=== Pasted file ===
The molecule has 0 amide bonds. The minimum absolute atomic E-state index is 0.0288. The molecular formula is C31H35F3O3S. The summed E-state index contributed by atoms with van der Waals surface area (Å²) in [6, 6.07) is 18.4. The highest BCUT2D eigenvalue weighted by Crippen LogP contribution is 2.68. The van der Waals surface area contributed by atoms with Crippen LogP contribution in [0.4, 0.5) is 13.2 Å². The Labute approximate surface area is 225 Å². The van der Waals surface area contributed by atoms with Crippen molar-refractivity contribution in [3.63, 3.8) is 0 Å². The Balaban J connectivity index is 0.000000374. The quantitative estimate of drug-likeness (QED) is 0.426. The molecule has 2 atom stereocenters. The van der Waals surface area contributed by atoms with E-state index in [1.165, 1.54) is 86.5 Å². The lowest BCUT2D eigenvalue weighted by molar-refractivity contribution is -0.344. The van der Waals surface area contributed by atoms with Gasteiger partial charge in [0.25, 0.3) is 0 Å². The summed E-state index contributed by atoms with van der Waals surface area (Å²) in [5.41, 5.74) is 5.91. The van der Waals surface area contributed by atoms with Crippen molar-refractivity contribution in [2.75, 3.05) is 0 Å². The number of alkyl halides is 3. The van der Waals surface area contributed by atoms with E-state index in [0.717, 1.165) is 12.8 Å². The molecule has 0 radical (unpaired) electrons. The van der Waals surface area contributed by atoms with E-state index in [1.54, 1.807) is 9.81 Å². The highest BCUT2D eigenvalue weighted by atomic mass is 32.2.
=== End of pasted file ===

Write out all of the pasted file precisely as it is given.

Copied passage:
The molecule has 0 amide bonds. The minimum absolute atomic E-state index is 0.0288. The molecular formula is C31H35F3O3S. The summed E-state index contributed by atoms with van der Waals surface area (Å²) in [6, 6.07) is 18.4. The highest BCUT2D eigenvalue weighted by Crippen LogP contribution is 2.68. The van der Waals surface area contributed by atoms with Crippen LogP contribution in [0.4, 0.5) is 13.2 Å². The Labute approximate surface area is 225 Å². The van der Waals surface area contributed by atoms with Crippen molar-refractivity contribution in [3.63, 3.8) is 0 Å². The Balaban J connectivity index is 0.000000374. The quantitative estimate of drug-likeness (QED) is 0.426. The molecule has 2 atom stereocenters. The van der Waals surface area contributed by atoms with E-state index in [1.165, 1.54) is 86.5 Å². The lowest BCUT2D eigenvalue weighted by molar-refractivity contribution is -0.344. The van der Waals surface area contributed by atoms with Gasteiger partial charge in [0.25, 0.3) is 0 Å². The summed E-state index contributed by atoms with van der Waals surface area (Å²) in [5.41, 5.74) is 5.91. The van der Waals surface area contributed by atoms with Crippen molar-refractivity contribution in [2.75, 3.05) is 0 Å². The number of alkyl halides is 3. The van der Waals surface area contributed by atoms with E-state index in [0.717, 1.165) is 12.8 Å². The molecule has 0 radical (unpaired) electrons. The van der Waals surface area contributed by atoms with E-state index in [1.54, 1.807) is 9.81 Å². The highest BCUT2D eigenvalue weighted by atomic mass is 32.2.